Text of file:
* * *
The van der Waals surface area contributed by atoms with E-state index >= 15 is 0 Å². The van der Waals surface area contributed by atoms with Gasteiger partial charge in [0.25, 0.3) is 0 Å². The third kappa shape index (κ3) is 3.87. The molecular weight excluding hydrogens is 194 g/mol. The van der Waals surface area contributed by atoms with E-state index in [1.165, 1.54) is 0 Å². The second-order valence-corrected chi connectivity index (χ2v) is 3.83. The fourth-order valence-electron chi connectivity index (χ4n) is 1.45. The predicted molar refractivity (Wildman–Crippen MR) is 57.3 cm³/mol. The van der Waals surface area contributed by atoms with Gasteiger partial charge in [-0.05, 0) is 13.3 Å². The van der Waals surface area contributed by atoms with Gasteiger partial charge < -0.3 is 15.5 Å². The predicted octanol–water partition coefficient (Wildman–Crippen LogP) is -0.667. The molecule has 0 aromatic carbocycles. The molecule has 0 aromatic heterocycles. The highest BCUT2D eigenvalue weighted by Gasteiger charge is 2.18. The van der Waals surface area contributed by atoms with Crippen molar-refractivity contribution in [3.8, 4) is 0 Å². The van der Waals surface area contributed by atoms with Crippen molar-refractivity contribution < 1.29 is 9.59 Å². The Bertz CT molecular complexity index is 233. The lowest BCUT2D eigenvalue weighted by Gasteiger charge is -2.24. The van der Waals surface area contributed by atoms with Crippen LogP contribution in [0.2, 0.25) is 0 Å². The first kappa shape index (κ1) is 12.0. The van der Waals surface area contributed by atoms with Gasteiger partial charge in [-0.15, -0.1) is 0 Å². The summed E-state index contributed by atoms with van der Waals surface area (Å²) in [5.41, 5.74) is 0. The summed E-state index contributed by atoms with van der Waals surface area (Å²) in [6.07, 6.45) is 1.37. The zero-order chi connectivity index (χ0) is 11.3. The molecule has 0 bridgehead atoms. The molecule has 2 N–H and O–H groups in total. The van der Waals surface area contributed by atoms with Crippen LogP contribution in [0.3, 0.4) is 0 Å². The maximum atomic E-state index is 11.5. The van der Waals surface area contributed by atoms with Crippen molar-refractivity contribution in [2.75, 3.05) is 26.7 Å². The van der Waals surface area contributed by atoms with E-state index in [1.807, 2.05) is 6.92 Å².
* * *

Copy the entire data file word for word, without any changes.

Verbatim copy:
The van der Waals surface area contributed by atoms with E-state index >= 15 is 0 Å². The van der Waals surface area contributed by atoms with Gasteiger partial charge in [0.25, 0.3) is 0 Å². The third kappa shape index (κ3) is 3.87. The molecular weight excluding hydrogens is 194 g/mol. The van der Waals surface area contributed by atoms with E-state index in [1.165, 1.54) is 0 Å². The second-order valence-corrected chi connectivity index (χ2v) is 3.83. The fourth-order valence-electron chi connectivity index (χ4n) is 1.45. The predicted molar refractivity (Wildman–Crippen MR) is 57.3 cm³/mol. The van der Waals surface area contributed by atoms with Gasteiger partial charge in [-0.05, 0) is 13.3 Å². The van der Waals surface area contributed by atoms with Gasteiger partial charge < -0.3 is 15.5 Å². The predicted octanol–water partition coefficient (Wildman–Crippen LogP) is -0.667. The molecule has 0 aromatic carbocycles. The molecule has 0 aromatic heterocycles. The highest BCUT2D eigenvalue weighted by Gasteiger charge is 2.18. The van der Waals surface area contributed by atoms with Crippen molar-refractivity contribution in [3.8, 4) is 0 Å². The van der Waals surface area contributed by atoms with Crippen molar-refractivity contribution < 1.29 is 9.59 Å². The Bertz CT molecular complexity index is 233. The lowest BCUT2D eigenvalue weighted by Gasteiger charge is -2.24. The van der Waals surface area contributed by atoms with Crippen LogP contribution in [0.2, 0.25) is 0 Å². The first kappa shape index (κ1) is 12.0. The van der Waals surface area contributed by atoms with Gasteiger partial charge in [-0.15, -0.1) is 0 Å². The summed E-state index contributed by atoms with van der Waals surface area (Å²) in [5.41, 5.74) is 0. The summed E-state index contributed by atoms with van der Waals surface area (Å²) in [6.07, 6.45) is 1.37. The zero-order chi connectivity index (χ0) is 11.3. The molecule has 0 bridgehead atoms. The molecule has 2 N–H and O–H groups in total. The van der Waals surface area contributed by atoms with Crippen LogP contribution in [0.3, 0.4) is 0 Å². The maximum atomic E-state index is 11.5. The van der Waals surface area contributed by atoms with Crippen molar-refractivity contribution in [2.75, 3.05) is 26.7 Å². The van der Waals surface area contributed by atoms with E-state index in [1.807, 2.05) is 6.92 Å².